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Published: 6/22/2013 - Updated: 10 months ago

Children given food, fun at 100 area sites

Summer program offers learning opportunities

BY DANIELLE TRUBOW
BLADE STAFF WRITER

In Lucas County, one in four children does not know where the next meal is coming from; more than 30,000 live at or below the poverty level.

A child should never go hungry, and Monday through Friday throughout the summer, Lucas County children have no reason to.

Nearly 100 neighborhood sites across the county are providing children 18 and under with nutritious, balanced meals for breakfast, lunch, snacks, and dinner.

RELATED MATERIAL: Read food program listing; for an updated list call 211 or visit unitedwaytoledo.org

The Lucas County Summer Food Program kicked off at Garfield Elementary School on Friday, with representatives from Feed Lucas County Children, ProMedica, United Way, the YMCA and JCC of Greater Toledo, and Toledo Public Schools, along with 27 children.

For a third consecutive year, these community organizations, agencies, and businesses have collaborated to make the summer food and educational program available for all children.

“This is an exciting time,” said Dr. Romules L. Durante, the selected interim superintendent of Toledo Public Schools. “You’re talking about a true example of collective work.”

Collectively, Feed Lucas County Children, and the YMCA and JCC will provide 380,000 meals.

Tony Siebeneck, executive director of Feed Lucas County, said he estimates his organization will provide 320,000 of those meals, or up to 4,500 meals per day. The organization has been serving hot summer meals to children since 2002.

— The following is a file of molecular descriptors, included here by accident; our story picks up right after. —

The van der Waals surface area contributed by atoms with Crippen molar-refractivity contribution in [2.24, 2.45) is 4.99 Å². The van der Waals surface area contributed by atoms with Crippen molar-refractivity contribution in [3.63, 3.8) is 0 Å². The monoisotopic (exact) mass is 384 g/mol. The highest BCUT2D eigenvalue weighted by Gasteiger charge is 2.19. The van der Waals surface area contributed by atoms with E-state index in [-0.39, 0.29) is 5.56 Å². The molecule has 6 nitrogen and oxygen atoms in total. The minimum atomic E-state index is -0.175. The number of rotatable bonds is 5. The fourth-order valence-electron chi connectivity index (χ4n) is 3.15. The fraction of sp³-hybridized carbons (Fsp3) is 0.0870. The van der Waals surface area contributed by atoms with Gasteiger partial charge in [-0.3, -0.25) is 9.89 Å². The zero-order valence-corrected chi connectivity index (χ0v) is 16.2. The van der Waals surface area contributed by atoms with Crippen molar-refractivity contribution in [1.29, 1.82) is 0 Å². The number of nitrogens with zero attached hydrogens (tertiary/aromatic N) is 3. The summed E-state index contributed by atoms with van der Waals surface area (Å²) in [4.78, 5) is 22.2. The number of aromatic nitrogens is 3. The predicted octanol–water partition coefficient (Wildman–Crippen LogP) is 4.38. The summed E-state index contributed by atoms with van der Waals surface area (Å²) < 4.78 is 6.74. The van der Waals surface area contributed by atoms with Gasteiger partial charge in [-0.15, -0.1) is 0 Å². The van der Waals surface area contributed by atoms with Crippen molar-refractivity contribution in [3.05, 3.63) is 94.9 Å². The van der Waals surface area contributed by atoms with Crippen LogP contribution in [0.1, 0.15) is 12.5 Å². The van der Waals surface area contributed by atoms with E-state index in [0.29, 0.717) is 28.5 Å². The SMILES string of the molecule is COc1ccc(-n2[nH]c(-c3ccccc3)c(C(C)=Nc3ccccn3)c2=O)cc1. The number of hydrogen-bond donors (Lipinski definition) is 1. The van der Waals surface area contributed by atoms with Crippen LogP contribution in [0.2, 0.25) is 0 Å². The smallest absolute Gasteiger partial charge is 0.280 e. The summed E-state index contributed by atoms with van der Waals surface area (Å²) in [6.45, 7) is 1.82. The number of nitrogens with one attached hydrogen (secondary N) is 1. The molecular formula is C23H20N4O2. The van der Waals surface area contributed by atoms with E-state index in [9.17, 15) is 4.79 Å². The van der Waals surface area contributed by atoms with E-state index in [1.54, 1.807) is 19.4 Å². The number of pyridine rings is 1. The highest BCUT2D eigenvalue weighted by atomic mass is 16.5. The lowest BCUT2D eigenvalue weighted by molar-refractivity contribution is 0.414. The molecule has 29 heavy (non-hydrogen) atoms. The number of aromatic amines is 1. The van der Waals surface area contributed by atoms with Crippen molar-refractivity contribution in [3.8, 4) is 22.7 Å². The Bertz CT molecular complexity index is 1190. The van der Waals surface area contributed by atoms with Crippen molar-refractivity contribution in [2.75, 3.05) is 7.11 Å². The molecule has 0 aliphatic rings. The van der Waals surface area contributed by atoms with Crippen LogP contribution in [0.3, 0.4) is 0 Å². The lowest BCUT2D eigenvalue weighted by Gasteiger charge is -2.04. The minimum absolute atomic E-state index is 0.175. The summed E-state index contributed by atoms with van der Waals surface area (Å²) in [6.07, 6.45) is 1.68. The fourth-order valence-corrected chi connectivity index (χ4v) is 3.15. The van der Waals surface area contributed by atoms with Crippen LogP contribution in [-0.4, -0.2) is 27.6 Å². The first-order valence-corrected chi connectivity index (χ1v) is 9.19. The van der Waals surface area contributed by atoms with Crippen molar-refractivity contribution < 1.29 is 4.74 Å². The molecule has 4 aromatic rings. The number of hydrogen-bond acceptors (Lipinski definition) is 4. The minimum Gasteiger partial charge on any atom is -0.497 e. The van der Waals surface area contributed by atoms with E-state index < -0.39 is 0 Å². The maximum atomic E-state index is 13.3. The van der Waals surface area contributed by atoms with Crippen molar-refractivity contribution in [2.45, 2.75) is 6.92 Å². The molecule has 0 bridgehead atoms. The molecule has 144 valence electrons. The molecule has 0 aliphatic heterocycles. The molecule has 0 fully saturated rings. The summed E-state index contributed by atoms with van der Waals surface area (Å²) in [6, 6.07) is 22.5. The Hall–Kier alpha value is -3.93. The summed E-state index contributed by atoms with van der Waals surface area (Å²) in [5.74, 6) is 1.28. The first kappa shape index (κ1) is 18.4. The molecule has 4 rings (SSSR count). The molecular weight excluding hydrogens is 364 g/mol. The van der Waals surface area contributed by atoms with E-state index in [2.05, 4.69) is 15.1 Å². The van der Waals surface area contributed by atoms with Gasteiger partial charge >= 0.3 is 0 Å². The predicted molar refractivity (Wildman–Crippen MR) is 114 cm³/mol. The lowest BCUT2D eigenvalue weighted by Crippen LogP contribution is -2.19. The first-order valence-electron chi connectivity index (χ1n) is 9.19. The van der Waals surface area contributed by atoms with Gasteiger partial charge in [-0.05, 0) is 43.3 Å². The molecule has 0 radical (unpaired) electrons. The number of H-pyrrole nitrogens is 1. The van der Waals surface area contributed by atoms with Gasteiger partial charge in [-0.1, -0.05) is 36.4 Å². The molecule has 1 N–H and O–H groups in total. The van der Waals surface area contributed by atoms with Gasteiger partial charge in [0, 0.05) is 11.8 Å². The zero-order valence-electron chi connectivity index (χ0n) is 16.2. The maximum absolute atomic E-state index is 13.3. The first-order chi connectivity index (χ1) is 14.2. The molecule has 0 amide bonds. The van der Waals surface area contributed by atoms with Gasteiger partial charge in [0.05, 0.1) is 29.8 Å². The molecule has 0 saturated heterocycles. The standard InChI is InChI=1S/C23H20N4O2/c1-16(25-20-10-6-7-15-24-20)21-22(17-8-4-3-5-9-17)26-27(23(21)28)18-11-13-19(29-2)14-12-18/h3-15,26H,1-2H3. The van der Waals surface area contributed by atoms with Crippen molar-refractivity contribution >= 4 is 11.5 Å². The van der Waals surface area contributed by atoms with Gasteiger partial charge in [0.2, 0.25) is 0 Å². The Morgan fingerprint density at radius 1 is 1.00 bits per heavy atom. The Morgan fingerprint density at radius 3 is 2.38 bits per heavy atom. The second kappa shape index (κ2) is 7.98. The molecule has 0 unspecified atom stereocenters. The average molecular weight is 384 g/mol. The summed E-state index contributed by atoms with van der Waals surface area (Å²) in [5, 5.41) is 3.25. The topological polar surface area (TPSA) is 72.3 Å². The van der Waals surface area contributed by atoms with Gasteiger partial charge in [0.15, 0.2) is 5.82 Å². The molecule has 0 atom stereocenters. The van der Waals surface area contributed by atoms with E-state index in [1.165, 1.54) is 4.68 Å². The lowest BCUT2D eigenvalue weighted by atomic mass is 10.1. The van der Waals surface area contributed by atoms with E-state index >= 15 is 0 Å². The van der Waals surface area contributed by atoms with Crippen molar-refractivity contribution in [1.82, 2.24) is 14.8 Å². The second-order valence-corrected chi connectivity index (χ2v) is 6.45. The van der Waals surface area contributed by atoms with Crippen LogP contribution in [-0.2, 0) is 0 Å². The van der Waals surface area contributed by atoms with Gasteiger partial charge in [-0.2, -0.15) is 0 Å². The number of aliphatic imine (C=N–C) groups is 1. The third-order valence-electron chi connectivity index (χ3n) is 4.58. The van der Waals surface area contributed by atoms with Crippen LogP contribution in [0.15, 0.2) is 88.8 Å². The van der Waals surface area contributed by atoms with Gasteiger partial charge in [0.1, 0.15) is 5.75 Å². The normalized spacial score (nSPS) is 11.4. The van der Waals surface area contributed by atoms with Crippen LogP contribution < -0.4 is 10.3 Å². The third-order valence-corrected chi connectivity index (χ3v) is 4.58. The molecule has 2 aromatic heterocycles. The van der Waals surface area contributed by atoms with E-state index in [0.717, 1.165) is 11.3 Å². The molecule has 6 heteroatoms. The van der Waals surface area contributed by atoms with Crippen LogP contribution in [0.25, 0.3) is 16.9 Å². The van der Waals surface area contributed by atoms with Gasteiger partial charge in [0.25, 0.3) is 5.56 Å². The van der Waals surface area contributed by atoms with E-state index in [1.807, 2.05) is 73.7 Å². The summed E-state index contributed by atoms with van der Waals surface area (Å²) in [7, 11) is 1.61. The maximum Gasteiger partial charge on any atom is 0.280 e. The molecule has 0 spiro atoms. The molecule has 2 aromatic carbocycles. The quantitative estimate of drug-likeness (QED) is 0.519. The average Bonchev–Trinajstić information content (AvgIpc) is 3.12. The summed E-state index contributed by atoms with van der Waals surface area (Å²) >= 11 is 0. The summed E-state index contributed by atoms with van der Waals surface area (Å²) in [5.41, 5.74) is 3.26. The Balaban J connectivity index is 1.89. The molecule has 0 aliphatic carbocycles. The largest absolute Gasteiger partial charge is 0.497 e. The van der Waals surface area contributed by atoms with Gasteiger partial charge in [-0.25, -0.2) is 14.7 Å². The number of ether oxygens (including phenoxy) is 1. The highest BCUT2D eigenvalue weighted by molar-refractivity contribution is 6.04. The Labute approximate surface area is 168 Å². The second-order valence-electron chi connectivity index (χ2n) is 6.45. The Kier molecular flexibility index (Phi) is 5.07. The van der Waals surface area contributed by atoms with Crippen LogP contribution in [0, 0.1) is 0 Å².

According to the Ohio Department of Education, nearly 820,000 Ohio children were enrolled in free or reduced lunch programs in February. In October, 69.42 percent of Toledo Public School children were enrolled in free or reduced lunch programs.

But food is just one piece of summer food program. While Feed Lucas County Children provides hot meals at participating sites, those sites will also provide educational programming. The YMCA and JCC are also sponsoring food and educational programming at Kid Express sites such as Garfield Elementary.

Sarah Otis, vice president of child development for the YMCA and JCC, said reading, math, and physical education programs after lunch will help prevent students from experiencing the “summer learning slide.”

“We bring in education that supports learning to prevent students from losing what they learned in the school year," she said.

Schools and church organizations provide the volunteers.

For the food portion of the program, the YMCA and JCC and Feed Lucas County Children are being reimbursed through federal dollars, ranging from 80 cents for a snack to up to $3.47 a meal, depending on the meal type, from the U.S. Department of Agriculture and administered by the Ohio Department of Education.

U.S. Sen. Sherrod Brown (D., Ohio), praised Toledo's nutritional and educational enrichment programs and said it may be Ohio's most successful state feeding program.

Third grader Anthony Barnes, 9, brought his 4-year-old brother Ben to lunch Friday and said he liked the ham and cheese burrito and vegetables.

“It’s fun. I get to see most of my friends and the activities are awesome. I like gym most, but I like reading and math, too,” Anthony said.

Although the Summer Food Program is available from mid-June to mid-August, each site is unique. While some sites are open all summer, others may only be open in July. And while some might offer breakfast and lunch, others will provide lunch and a snack or only dinner.

Kate Summerfeld, a community impact specialist for United Way, said families and children should call 211 or visit unitedwaytoledo.org throughout the summer to find the nearest available site.

“My fear is that a child who learns about this program in July will visit a site that is only open in June and closed in July. We don’t want a hungry child to go to a site that is no longer open,” she said.

Contact Danielle Trubow at: dtrubow@theblade.com or 419-724-6129.



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